Without a robust understanding of how prospects are actually interacting with search engines, how can we be confident that our SEO strategies are grounded in reality, rather than based on hunches or our own individual search biases?

Blue Nile Research recently carried out a study to discover how real customers are actually searching the Internet. How long are their queries? What form do they take? Are there universal patterns in the way that people search?

For this study, a sample of randomly selected test subjects were asked to search for solutions to three routine scenarios:

  • A technical problem (broken coffee pot)
  • A health issue (injured ankle)
  • An ecommerce scenario (buying a new laptop)

When testing was complete and researchers aggregated all of the search queries, the most interesting finding wasn’t that one search pattern outperformed another. Rather, researchers were fascinated to find that few underlying patterns existed at all in the search data.

Instead of there being a learned, established protocol for the way people search, the search terms, length and form that subjects used appear to be the intimate expression of the individual human that created it.

It seems that, just as our genetic makeup is unique to each of us individually, so is the way in which we choose to search the Internet.

 

Key Findings

When analyzing the data, Blue Nile found that subjects were split evenly in terms of searching in short fragments (“sore ankle”) versus fully-formed terms (“causes of sore ankle”). This suggests that users are equally predisposed toward either speed of search (fragments) or depth of search (more specific terms).

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Categories: Search Engine Optimization (SEO) Tags: , , ,

Courtney Eckerle

Bet on Horses, Not Customer Assumptions: How the Kentucky Derby tested content for relevance with customers

July 23rd, 2015

Assumptions can be a dangerous territory — especially when it comes to being relevant with your customers.

When a brand has a large gap between purchases, keeping customers engaged becomes a consistent concern.

The team at the Kentucky Derby faced that issue when they decided to use the weekly newsletter to identify and validate customer segments.

“When we look to grow a brand like the Kentucky Derby, that breadth of engagement is really core to our growth path,” Jeff Koleba, Vice President of Marketing and Programming, Kentucky Derby, said in this session from MarketingSherpa Email Summit 2015.

To solve this issue, Jeff and Kate Ellis, Marketing Analyst, Kentucky Derby, decided to begin segmenting and directing content directly towards the customers who wanted it most. Within its established customer personas, the Derby focused testing on three segments:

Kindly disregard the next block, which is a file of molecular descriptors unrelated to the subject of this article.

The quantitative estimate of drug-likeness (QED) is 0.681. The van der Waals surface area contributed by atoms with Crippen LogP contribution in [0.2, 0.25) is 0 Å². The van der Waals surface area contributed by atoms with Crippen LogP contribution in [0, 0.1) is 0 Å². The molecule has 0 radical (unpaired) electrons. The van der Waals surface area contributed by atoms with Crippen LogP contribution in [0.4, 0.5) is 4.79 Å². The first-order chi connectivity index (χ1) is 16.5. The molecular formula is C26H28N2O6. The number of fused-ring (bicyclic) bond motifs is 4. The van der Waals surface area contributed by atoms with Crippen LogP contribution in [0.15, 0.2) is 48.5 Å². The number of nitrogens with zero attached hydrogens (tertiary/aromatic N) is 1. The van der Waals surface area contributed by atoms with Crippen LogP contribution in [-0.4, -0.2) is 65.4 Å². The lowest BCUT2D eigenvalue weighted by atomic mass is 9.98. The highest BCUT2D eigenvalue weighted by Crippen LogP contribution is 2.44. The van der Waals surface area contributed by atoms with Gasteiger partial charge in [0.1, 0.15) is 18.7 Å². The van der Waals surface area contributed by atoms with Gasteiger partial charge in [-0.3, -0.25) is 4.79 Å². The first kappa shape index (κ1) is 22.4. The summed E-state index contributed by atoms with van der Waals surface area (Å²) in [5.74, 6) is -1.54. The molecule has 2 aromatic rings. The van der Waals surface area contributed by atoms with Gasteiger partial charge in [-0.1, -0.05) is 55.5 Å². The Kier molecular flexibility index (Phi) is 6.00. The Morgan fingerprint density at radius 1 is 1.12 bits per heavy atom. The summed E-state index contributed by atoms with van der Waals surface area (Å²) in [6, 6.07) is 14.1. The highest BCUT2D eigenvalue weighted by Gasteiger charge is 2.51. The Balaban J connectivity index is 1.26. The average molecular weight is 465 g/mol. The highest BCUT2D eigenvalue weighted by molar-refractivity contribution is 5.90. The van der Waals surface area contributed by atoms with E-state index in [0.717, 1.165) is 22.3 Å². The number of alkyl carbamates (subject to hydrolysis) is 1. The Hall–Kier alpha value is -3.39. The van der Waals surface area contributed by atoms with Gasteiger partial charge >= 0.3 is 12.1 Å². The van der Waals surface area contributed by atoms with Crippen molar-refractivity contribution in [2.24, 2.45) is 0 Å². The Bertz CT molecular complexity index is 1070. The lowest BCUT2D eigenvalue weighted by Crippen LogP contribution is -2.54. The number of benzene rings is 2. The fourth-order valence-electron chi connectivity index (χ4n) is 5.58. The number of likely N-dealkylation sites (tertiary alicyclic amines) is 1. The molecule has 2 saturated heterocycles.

• Social content interests
  • Equine enthusiasts
  • Betting/wagering information

Once they set up segmentation and supported it with relevant content, the team began optimizing for maximum engagement.

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Categories: Email Marketing, General Tags: , , , , , , ,

Selena Blue

Website Optimization: How to reduce friction in purchase and registration processes

July 20th, 2015

Sometimes getting consumers to the landing page is the easy part.

The ingrained friction the buying, and even registration, processes create for users can cause them to hesitate in completing the process. After all, you don’t visit a site to register; you come to consume whatever information they have to offer. The registration part gets in the way.

When the registration process seems unusually long, you give up and leave the site. The value beyond the registration no longer outweighs the time and effort needed to get to it.

The same goes for purchases. When we create additional friction through design, copy and overall experience, it can push a customer to abandon their cart instead of pushing through the mental resistance certain elements create in their mind.

The good news is that we can indeed reduce the friction present in the conversion process. We can do that in two ways: length and difficulty.

For length-oriented friction, look at:

  • the length of your process as a whole
  • the layout of fields
  • the number of fields

For difficulty-oriented friction, examine:

  • the format of your pages
  • the number of options provided and how they’re displayed
  • the button design and placement

Sometimes it can be hard to look at a page and immediately pinpoint these things, so we’ve designed a checklist of sorts for you to go through while analyzing your processes.

We’ve also included some “Not this, but this” examples to show you possible alternatives. Remember, what might work with one audience doesn’t always work with another. That means you’ll want to test your changes to make sure you’ve found the best process for your customers.

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Categories: General, Landing Page Optimization Tags: , , , ,